Survey respondents highlighted flexibility and affordability as appealing microcredentials’ features. Employer recognition was also important to them. Our findings aligned pretty well with American research conducted by Strada. Though we use slightly different terminology, we see similar themes of employer interest and affordability ranking highly for learners. 

It makes sense that employer recognition would matter to prospective students. What do employers need to recognize microcredentials?

Part of our research project involved HEQCO surveying employers about how they felt about microcredentials, from both hiring and  internal staff development perspectives.

We asked just over 200 Canadian employers how they would react to seeing a microcredential on  a job application. About 60% of respondents said a microcredential would increase their confidence in a prospective employee’s skills. About two-thirds said they would see  it as highly favorable if it were directly related to the job at hand, competency-based and/or accredited. 

Responses varied when we asked employers about applying microcredentials to internal staff training and development. In this context, even more employers (nearly 70%) said they would have a highly favorable view of microcredentials if they were competency-based, industry-aligned, and flexible. We see a similar emphasis placed on industry alignment from American research out of Northeastern University.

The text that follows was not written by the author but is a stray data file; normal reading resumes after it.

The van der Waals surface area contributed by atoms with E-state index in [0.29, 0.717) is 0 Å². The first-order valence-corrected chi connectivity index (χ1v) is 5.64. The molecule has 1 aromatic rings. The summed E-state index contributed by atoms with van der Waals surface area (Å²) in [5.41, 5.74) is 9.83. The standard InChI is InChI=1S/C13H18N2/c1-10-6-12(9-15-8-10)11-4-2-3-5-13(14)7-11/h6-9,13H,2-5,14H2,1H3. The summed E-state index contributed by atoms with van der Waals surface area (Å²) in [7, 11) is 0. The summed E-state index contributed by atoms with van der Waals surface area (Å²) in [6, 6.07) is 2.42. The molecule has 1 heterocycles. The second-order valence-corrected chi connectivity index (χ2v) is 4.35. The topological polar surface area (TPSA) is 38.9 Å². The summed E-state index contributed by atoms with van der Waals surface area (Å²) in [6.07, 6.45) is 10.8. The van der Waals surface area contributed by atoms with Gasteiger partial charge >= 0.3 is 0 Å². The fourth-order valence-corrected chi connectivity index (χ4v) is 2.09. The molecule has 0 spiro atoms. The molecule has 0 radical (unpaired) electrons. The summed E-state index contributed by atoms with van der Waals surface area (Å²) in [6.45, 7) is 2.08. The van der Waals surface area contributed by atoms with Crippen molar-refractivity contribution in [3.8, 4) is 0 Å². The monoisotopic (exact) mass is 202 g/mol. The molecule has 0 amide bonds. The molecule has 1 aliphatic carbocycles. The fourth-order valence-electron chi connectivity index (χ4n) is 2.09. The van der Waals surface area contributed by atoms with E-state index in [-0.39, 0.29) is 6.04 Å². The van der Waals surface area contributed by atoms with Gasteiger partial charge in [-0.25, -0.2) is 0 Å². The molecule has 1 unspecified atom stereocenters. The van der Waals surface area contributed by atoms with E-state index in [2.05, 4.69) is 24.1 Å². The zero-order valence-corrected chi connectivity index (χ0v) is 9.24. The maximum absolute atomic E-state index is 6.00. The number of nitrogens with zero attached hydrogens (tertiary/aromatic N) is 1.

How do prospective student and employer interests line up with what postsecondary institutions are offering or planning to offer in Canada?

To round out our research, we surveyed 161 publicly assisted colleges and universities across Canada. We found most institutions were either already offering microcredentials or planning to do so in the future. Most (about 90%) said their programs target working adults looking to change their occupation or the employees of industry partners. In terms of features Canadian colleges and universities value, we saw industry alignment ranking highest. A common understanding or definition and  short and competency-based education were also top priorities. 

Were you surprised by any of your survey findings?

I was not surprised to see that, above all, Canadians care about affordability. Or that, for employers to see value, microcredentials should feature an assessment of competencies and be tied to industry needs. 

The one feature  for which we received mixed—and maybe surprising—feedback from prospective students, employers, and postsecondary institutions alike is stackability. Stackability, or the ability to accumulate credentials over time and in a value-adding way, is a feature in which our research suggests Canadian colleges/universities are very interested. The employers and prospective Canadian students we engaged, however, showed less interest in this. Americans also ranked this feature lower than others (Strada research shows only 10% of Americans indicate this feature as a priority). 

I was fortunate to participate in a fascinating conversation about the potential positives and negatives of stackable microcredentials with the members of the Non-degree Credential Network (NCRN). Part 2 of this series will share highlights from that discussion. 

Check out part 2 here.